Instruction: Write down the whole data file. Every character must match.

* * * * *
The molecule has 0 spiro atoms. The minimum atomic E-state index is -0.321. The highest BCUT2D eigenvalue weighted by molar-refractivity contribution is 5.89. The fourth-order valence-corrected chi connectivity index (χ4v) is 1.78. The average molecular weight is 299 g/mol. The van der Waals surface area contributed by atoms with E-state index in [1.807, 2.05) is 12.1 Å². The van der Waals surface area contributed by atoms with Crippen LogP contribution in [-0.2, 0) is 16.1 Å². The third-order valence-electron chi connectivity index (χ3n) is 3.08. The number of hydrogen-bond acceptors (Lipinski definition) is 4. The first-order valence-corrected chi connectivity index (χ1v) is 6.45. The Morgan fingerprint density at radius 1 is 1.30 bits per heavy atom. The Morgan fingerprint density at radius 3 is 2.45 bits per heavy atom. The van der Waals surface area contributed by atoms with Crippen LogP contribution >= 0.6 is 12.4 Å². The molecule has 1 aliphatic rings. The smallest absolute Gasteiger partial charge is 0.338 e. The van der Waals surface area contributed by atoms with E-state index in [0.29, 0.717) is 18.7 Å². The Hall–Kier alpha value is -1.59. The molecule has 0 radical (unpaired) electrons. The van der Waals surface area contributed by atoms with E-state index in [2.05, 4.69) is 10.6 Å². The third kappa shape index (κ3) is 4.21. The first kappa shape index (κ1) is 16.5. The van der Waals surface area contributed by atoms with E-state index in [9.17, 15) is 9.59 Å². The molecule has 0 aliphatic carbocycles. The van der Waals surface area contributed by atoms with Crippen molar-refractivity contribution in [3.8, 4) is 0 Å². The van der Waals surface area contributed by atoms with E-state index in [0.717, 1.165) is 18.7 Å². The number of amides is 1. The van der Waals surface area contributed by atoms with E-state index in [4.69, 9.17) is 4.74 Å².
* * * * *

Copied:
The molecule has 0 spiro atoms. The minimum atomic E-state index is -0.321. The highest BCUT2D eigenvalue weighted by molar-refractivity contribution is 5.89. The fourth-order valence-corrected chi connectivity index (χ4v) is 1.78. The average molecular weight is 299 g/mol. The van der Waals surface area contributed by atoms with E-state index in [1.807, 2.05) is 12.1 Å². The van der Waals surface area contributed by atoms with Crippen LogP contribution in [-0.2, 0) is 16.1 Å². The third-order valence-electron chi connectivity index (χ3n) is 3.08. The number of hydrogen-bond acceptors (Lipinski definition) is 4. The first-order valence-corrected chi connectivity index (χ1v) is 6.45. The Morgan fingerprint density at radius 1 is 1.30 bits per heavy atom. The Morgan fingerprint density at radius 3 is 2.45 bits per heavy atom. The van der Waals surface area contributed by atoms with Crippen LogP contribution >= 0.6 is 12.4 Å². The molecule has 1 aliphatic rings. The smallest absolute Gasteiger partial charge is 0.338 e. The van der Waals surface area contributed by atoms with E-state index in [0.29, 0.717) is 18.7 Å². The Hall–Kier alpha value is -1.59. The molecule has 0 radical (unpaired) electrons. The van der Waals surface area contributed by atoms with E-state index in [2.05, 4.69) is 10.6 Å². The third kappa shape index (κ3) is 4.21. The first kappa shape index (κ1) is 16.5. The van der Waals surface area contributed by atoms with E-state index in [9.17, 15) is 9.59 Å². The molecule has 0 aliphatic carbocycles. The van der Waals surface area contributed by atoms with Crippen molar-refractivity contribution in [3.8, 4) is 0 Å². The van der Waals surface area contributed by atoms with E-state index in [0.717, 1.165) is 18.7 Å². The number of amides is 1. The van der Waals surface area contributed by atoms with E-state index in [4.69, 9.17) is 4.74 Å².